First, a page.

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Summary

  1. Renewable Heat Incentive Inquiry examining botched energy scheme
  2. Former DETI official Peter Hutchinson returns for a full day's questioning
  3. Inquiry set up after public concern over scheme's huge projected overspend
  4. Retired Court of Appeal judge Sir Patrick Coghlin chairing inquiry at Stormont
  5. Public evidence sessions expected to last until well into 2018

Live Reporting

By Robin Sheeran and Simon Hunter

All times stated are UK

That's all for today

Parliament Buildings Stormont
AFP

Mr Lunny wraps up for the day, and Mr Hutchinson is helpfully reminded that he'll be expected back tomorrow for another all-day session.

Join us again tomorrow morning with the usual motley cast of characters.

The curtain rises at 09:45.

In the meantime have a great evening.

What happened today at the RHI Inquiry?

The inquiry in session
Pacemaker

Former DETI official Peter Hutchinson told the inquiry he "feels a bit sick" when he hears terms like "cash for ash" or "burn to earn".

They were used at promotional events in the early days of the scheme when installers used them to encourage investment.

Mr Hutchinson was one of the small group of civil servants involved in the RHI scheme at the time of its inception and he spent the whole day as the sole witness.

The inquiry also heard that a dispute over data sharing between DETI and the RHI administrators Ofgem meant that the department may have missed vital information over the use of multiple boilers by scheme participants.

Inquiry chair Sir Patrick Coghlin said officials dealing with RHI appeared to have been "grossly overworked".

He said it appeared they'd been left to get on with monitoring a "highly specialised and highly volatile scheme" without formal guidance.

'I hear cash for ash and feel sick'

Neil Elliott is a business man whose company supplies, fits and maintains renewable energy technology.

When he appeared at the committee earlier this month Mr Elliott said it was "widespread knowledge within the renewable industry that the incentive was too good to be true".

He attended a number of the promotional events and described some of the advertising leaflets.

Wide shot of inquiry
RHI Inquiry

Mr Lunny takes Mr Hutchinson through some of the promotional materials.

They include slogans such as "cash for ash".

Mr Hutchinson says he did not see leaflets that caused him concern in 2012 or 2013.

"I hear the terms 'cash for ash' and 'burn to earn' and stuff like that now and I feel a bit sick," he says.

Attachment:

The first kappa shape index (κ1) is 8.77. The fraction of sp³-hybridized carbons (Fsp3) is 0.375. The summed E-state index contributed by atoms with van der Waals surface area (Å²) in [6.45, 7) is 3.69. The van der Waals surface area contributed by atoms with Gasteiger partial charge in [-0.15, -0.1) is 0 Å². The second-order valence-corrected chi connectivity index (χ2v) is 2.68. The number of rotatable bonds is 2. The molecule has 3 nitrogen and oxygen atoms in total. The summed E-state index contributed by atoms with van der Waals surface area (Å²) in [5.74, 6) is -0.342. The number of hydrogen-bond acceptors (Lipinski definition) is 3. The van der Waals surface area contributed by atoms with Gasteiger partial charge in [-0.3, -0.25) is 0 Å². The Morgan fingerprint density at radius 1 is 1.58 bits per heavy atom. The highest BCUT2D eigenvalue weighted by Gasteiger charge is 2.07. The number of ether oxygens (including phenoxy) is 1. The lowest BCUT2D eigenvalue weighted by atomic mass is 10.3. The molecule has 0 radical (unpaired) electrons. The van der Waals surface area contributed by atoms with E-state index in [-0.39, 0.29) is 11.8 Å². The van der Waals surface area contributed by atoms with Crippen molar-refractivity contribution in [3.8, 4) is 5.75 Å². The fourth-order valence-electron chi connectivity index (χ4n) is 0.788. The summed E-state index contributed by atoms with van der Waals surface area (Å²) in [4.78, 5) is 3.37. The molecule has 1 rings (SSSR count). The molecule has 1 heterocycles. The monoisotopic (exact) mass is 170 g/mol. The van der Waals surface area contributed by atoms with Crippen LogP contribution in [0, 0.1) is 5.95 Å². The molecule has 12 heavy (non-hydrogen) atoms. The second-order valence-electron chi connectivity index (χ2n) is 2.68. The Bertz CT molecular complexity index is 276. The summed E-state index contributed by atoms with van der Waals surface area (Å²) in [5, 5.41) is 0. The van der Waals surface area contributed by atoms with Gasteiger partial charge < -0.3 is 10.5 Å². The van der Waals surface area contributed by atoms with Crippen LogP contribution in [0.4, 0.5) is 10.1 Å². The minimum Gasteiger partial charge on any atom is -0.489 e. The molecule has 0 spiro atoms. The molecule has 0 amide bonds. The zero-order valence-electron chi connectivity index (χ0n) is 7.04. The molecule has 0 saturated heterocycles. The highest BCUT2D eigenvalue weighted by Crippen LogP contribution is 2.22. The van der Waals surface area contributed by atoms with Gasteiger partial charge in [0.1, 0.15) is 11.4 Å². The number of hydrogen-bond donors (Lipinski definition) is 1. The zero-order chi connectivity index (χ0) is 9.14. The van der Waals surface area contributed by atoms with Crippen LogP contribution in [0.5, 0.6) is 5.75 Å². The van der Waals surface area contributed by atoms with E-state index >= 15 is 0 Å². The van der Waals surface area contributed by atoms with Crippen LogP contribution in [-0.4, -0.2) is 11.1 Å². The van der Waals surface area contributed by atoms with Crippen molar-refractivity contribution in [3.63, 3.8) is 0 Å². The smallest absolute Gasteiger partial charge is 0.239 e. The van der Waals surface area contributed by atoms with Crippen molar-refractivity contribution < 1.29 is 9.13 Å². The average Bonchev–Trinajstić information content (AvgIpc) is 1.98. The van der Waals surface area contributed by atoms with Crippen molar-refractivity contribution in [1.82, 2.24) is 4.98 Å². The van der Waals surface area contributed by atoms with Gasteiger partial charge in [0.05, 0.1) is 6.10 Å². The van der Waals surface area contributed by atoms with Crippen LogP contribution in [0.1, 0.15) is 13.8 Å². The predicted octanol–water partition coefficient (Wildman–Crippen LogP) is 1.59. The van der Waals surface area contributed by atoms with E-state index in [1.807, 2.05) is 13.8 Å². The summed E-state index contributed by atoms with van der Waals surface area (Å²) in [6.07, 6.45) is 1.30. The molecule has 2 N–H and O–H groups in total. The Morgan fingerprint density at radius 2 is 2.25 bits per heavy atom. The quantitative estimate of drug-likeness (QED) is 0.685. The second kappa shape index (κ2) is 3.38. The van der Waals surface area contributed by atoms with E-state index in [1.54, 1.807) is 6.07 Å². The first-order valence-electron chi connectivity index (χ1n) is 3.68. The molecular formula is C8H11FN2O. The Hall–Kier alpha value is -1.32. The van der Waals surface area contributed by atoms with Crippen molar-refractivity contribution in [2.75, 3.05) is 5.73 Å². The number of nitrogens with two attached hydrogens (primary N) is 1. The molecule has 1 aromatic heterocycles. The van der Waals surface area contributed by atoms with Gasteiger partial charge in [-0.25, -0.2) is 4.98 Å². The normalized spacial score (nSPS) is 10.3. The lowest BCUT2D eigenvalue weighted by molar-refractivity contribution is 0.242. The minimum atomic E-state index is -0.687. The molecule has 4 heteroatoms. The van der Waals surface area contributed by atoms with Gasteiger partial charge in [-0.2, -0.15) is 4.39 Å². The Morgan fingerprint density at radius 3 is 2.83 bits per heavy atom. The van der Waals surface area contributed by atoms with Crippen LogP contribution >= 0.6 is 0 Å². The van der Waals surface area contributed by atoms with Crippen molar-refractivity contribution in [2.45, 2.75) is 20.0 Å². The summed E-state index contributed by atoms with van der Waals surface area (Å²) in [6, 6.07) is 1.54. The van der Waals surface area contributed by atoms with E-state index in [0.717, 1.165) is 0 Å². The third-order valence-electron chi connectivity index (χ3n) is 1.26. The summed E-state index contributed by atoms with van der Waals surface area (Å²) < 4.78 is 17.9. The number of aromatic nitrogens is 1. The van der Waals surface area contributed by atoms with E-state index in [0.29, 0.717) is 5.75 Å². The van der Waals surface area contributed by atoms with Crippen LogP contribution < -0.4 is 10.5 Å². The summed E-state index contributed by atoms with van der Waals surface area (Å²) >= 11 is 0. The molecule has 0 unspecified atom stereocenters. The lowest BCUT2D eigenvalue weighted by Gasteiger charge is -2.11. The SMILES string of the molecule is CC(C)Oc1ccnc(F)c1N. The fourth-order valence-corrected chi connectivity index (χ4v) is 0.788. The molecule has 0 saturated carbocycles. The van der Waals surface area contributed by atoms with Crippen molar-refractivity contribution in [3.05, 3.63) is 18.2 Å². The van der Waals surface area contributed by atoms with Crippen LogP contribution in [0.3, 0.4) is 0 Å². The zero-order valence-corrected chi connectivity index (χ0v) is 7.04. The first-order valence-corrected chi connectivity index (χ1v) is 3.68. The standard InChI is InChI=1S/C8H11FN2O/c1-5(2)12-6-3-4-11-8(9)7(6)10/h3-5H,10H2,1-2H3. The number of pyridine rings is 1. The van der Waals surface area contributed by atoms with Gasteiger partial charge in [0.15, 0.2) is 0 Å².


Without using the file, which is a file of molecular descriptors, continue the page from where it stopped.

'No-one said I'm making a fortune'

Sir Patrick returns to the question of the promotional events and asks whether Mr Hutchinson was ever asked questions about the price of biomass that might have alerted him to a possible concern.

Sir Patrick Coghlin and Dr Keith MacLean
RHI Inquiry

"No-one ever came up to me and said 'I'm making a fortune out of you' or 'you've got that completely wrong', or things like that," the witness says.

'I knew the fuel cost was below the tariff level'

Mr Hutchinson has told the inquiry in his witness statement that he first became aware in 2016 that the subsidies paid were greater than the cost of the biomass fuel, and that this represented an incentive to produce heat to make a profit - the so-called "perverse incentive".

Mr Lunny puts it to him that he knew the tariffs and that, despite monitoring the fuel costs, he does not seem to have realised during the monitoring that the fuel costs "were substantially beneath the tariff level".

Mr Lunny asks a question
RHI Inquiry

Mr Hutchinson says he would have been aware of the fuel costs and would have been aware of the tariff costs but he had not been aware that this was the cause of the perverse incentive until later.

"If someone had asked me what the price of biomass was I could have given them a broad range and have known that range was below the tariff level," he says.

'I didn't see anything to cause me concern'

Sir Patrick reminds Mr Hutchinson that he was on the ground at agricultural events in connection with RHI and he would have seen the promotional materials that were about.

"Sometimes you did two lectures a day, he says.

The inquiry has already been shown promotional material advertising "cash for ash".

Burning biomass
BBC

"In those days I don't recall seeing anything that caused me a great concern. I think that changes into 2014," he replies.

"We were in a position where we wanted the scheme to be promoted."

'More Ofgem information would have helped'

Mr Hutchinson
RHI Inquiry

Mr Lunny asks Peter Hutchinson whether DETI were getting enough information from Ofgem "to enable you properly to monitor the scheme".